We need to do our part to ensure our home isn’t destroyed, and we can start small. The livestock industry is one of the biggest contributors to carbon emissions, but until meat substitutes are a cheap and viable option for everybody, it’ll have to stay. To compromise, buy dairy and other animal products from local farms and farmer’s markets in Chino, instead of from corporate supermarket brands. Try to minimize driving, and instead walk or bike when running errands around the city. Recycle your plastic, save water, save electricity. Follow wildfire prevention guidelines, especially if you’re near the hills. And whatever you do, don’t host an explosive gender reveal party in our state parks.

This November, when researching candidates on our ballots for local government, I noticed an odd correlation between many of the candidates and Calvary Chapel. For instance: Andrew Cruz. He’s been a member of the school board since 2012, and is probably most well known for his infamous rant during a school board meeting where he compared sex education to Nazism. Cruz, along with board members James Na and Sylvia Orozco, were targeted in a lawsuit for their insistence on prayer and reading Bible verses during school board meetings. Notably, this trio are all active members of Calvary Chapel. After looking up more of the candidates on the ballot, I discovered that for any local government position, there was at least one person associated with Calvary Chapel running for that position. It turns out that the head pastor at Calvary Chapel actively mixes politics into his sermons and is active on the political right. He even prayed during a service for Donald Trump to win over Joe Biden. He’s often found himself in legal trouble with the IRS, who’ve threatened to take away the church’s tax exemption for his actions. He actively encourages his followers to engage and run for local politics, which explains why so many candidates on the November ballot were associated with the church. That’s unacceptable and borderline corrupt, considering how large his congregation is, and I’m saying that as a Christian myself.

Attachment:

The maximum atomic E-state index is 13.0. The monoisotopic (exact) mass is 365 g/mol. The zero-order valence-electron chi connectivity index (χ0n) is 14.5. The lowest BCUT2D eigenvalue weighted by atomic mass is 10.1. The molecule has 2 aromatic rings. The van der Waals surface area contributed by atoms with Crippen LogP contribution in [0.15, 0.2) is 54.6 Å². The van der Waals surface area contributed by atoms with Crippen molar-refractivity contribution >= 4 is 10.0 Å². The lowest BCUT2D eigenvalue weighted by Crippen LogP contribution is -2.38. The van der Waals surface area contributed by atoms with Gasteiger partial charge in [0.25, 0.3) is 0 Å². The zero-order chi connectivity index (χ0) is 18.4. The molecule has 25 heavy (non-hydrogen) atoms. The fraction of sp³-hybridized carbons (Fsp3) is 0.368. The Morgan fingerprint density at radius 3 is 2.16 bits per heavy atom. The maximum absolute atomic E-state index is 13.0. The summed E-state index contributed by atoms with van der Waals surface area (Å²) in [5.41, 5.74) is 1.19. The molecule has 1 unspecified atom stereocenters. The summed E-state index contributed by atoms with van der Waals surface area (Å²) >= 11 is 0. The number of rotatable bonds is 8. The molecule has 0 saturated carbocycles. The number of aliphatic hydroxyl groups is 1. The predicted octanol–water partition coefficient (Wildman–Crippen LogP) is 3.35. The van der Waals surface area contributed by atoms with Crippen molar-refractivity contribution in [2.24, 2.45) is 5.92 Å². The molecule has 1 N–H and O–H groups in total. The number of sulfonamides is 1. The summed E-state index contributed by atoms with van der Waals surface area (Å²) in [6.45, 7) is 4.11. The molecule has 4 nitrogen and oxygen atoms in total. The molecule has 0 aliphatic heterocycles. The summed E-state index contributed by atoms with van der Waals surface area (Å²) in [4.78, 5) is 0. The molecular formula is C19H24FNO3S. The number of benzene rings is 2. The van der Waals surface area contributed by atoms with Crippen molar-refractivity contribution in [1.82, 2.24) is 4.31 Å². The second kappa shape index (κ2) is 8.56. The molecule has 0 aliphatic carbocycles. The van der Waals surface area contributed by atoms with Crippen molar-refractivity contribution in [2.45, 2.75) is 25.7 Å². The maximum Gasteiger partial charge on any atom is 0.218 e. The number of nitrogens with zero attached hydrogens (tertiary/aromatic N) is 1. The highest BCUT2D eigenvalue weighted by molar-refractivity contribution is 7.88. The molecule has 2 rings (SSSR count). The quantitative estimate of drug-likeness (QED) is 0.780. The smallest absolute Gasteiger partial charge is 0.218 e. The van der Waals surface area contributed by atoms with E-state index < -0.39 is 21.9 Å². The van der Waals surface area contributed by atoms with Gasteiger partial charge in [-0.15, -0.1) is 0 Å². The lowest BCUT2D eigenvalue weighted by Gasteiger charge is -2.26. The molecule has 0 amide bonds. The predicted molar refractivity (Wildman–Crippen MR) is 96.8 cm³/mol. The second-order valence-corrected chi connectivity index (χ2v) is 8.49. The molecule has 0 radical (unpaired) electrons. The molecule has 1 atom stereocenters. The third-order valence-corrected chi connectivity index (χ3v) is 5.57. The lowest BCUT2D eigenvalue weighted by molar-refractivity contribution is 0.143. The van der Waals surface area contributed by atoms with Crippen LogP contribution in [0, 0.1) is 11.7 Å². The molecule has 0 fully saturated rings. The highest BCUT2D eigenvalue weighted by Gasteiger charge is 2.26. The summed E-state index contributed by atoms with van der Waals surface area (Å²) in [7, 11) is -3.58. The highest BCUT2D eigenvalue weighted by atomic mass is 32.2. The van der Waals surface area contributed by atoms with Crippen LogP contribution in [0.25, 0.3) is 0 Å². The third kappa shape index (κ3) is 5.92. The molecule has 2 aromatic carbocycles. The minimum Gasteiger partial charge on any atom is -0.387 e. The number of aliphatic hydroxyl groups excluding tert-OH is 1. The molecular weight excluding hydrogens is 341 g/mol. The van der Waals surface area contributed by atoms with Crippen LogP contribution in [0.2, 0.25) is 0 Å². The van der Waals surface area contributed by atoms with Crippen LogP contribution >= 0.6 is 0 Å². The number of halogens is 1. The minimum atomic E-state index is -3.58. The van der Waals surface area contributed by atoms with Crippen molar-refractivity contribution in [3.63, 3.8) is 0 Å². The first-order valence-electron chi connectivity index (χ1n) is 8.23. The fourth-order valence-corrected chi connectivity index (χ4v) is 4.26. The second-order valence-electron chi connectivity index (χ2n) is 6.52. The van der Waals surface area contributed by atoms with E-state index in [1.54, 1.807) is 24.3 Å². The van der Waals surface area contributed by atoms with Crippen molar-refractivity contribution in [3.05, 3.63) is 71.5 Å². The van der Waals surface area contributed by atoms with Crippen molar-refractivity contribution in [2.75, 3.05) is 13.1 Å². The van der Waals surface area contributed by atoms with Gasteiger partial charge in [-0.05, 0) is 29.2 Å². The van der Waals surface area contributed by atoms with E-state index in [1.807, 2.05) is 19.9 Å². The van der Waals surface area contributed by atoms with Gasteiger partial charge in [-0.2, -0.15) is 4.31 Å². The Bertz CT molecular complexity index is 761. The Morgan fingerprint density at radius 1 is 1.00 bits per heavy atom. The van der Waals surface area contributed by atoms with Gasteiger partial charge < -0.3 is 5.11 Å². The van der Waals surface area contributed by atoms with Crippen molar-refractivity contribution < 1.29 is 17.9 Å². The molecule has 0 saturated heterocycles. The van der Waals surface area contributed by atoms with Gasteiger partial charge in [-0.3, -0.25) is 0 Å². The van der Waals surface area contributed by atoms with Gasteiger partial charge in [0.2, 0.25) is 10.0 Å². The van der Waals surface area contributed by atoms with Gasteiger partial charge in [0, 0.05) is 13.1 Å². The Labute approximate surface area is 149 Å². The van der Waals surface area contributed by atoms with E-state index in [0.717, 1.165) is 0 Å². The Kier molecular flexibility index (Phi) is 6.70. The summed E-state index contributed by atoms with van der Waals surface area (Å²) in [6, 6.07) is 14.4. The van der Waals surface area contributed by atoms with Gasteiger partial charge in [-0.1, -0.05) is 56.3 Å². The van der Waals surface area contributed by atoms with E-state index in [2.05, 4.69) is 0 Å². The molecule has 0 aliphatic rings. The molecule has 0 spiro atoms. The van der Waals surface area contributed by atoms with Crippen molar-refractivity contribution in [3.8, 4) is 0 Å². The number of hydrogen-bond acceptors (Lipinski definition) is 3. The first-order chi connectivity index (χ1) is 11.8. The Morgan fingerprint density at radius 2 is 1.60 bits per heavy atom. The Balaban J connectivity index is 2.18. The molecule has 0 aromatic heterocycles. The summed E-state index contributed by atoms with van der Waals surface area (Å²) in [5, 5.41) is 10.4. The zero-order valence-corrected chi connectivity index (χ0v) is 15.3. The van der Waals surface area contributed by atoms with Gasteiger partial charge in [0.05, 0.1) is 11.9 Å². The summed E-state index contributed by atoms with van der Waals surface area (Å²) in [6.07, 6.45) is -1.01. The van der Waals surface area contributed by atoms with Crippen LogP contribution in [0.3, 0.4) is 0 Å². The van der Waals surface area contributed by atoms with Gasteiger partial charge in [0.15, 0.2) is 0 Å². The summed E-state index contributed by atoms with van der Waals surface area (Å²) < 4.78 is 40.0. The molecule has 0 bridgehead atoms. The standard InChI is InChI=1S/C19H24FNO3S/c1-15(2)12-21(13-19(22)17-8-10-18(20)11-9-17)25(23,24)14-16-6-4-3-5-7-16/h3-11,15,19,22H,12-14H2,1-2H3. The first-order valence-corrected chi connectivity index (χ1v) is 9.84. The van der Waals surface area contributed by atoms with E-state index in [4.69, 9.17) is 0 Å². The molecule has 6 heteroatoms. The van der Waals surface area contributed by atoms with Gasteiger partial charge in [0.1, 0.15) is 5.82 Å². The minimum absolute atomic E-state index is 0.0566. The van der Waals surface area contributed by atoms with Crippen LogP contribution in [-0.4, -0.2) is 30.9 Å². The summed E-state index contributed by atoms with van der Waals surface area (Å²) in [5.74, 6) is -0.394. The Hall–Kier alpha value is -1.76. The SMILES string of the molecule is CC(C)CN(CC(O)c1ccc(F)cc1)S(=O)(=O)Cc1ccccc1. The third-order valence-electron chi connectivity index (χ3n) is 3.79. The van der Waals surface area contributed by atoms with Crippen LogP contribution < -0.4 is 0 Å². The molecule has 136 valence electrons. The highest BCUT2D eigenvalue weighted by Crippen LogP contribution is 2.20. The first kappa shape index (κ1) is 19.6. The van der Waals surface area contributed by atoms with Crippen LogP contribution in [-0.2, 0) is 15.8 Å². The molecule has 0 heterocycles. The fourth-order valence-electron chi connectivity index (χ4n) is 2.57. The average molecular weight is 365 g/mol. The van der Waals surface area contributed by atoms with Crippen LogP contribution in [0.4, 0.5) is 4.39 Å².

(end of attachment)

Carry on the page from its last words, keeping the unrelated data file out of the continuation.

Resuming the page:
Calvary Chapel has been known to be outright hostile toward climate mitigation and environmental concerns, so the fact that they are trying to push their candidates into local politics is worrying for the future of Chino Hills, a city that is especially vulnerable to climate change. At worst, Calvary Chapel associated politicians would attempt to push back on any proposed climate change response for the city. At best, they would be completely indifferent to it–and that’s a problem in itself. So come next election season, be sure to do your research before voting, and vote with our community in mind. Vote for someone who understands the gravity of climate change. Even better, run for the positions yourself. If you are religious, talk to your local place of worship about bringing climate change awareness to the congregation. Our community, and our planet, is our responsibility.

Addressing climate change is social justice. Its harmful effects are even worse for those who live in poorer conditions, since it exacerbates existing issues such as health and poverty. We need people to recycle and save water and electricity. But we can’t stop there, not with large corporations being allowed to burn ungodly quantities of fossil fuels for their factories. Recycling isn’t going to be what saves our homes from burning to the ground when the next devastating wildfire occurs. What we need is increased awareness and education on climate change so that companies and politicians won’t be able to exploit our ignorance. Climate change is not your fault. You are not guilty. But you are responsible for helping to ensure that our city, our homes, and the nature that makes them beautiful, are safe.